I wrote this story of our Christmas Jar the week before Christmas 2011.  I shared it with my parents, my husband’s parents and my grandparents asking them not to share it with anyone else until after Christmas.  My husband and I wrote a treasure hunt to give to our children on Christmas morning that ended with the filled jar and this story.  Our oldest read the story to her siblings as we were overcome with the blessings that the Lord had given us and the amazing Christmas spirit and giving.  They had not realized that the multiplicity that I promised had come to pass.  By the time Christmas evening came, our jar had doubled twice more.  I knew the reality of how much our trip would cost, we were still a long way off what it would really take to make the trek to Nauvoo, but we determined we would go for spring break.

January ended with a two-day stay in Primary Children's Hospital with our youngest with a random Staph infection in his toe.  I paid cash for the ER and all the bills as they came, not something we generally have budgeted for.  I was accepting every cleaning and sewing job that came my way and was stashing the extra dollars hoping to increase our chances of going to Nauvoo.  We were getting closer all the time but still had a way to go.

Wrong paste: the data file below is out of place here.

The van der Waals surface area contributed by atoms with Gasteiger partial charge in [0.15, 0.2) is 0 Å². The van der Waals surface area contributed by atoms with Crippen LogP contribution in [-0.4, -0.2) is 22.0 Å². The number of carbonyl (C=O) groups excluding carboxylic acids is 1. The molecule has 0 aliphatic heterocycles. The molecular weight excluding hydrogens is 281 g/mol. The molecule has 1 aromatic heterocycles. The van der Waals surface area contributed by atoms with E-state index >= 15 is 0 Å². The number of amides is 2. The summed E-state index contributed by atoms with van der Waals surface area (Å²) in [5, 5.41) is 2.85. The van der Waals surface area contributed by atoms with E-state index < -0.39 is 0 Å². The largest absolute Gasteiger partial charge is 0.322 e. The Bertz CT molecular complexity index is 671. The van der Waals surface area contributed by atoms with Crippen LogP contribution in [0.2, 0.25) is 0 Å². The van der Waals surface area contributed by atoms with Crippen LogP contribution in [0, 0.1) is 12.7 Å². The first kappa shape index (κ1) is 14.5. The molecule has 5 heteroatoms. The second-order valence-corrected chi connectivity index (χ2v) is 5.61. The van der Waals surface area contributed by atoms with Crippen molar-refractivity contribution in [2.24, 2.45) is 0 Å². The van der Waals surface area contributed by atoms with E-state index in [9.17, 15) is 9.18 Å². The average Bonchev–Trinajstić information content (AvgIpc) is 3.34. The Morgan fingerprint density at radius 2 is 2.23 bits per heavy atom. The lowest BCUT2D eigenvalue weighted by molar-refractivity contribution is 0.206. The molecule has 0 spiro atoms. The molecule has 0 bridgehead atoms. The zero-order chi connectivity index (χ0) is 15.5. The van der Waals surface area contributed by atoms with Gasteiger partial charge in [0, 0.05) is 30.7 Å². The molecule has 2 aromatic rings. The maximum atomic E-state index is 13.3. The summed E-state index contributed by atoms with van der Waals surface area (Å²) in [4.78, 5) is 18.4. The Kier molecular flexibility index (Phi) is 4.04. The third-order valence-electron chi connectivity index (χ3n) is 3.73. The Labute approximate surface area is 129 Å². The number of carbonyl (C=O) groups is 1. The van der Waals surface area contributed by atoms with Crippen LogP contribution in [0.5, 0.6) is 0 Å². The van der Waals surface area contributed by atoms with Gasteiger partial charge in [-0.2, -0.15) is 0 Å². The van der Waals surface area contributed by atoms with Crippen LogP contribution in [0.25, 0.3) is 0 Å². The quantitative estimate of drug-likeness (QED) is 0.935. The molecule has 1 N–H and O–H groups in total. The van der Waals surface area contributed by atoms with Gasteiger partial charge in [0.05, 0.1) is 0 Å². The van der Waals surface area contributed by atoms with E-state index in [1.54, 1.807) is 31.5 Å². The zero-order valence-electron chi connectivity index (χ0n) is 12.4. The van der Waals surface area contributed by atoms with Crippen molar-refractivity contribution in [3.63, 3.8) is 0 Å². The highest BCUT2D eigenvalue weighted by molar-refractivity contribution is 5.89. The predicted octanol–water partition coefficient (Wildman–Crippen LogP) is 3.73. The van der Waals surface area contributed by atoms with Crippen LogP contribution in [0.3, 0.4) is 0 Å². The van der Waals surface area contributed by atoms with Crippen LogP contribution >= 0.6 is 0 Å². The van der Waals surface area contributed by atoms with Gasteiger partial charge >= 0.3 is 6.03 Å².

My husband is really physically active and a triathlete.  He had mentioned on occasion that his knee had been bothering him since Christmas.  After an appointment with a doctor, it was determined that he needed surgery.  Again, I paid cash as we went to the doctor and the hospital, thinking I was taking care of the bills the day of the treatment.   While he was recovering (the two days I could get him to stay down) we really got serious about Nauvoo.  He researched on the computer the different places to stay.  We booked our rooms, made appointments to visit the Nauvoo temple, mapped out our route and planned our meals, etc.  We were totally committed to the days we would stay in Nauvoo, as we had to pay 50% up front to stay at a pioneer cabin.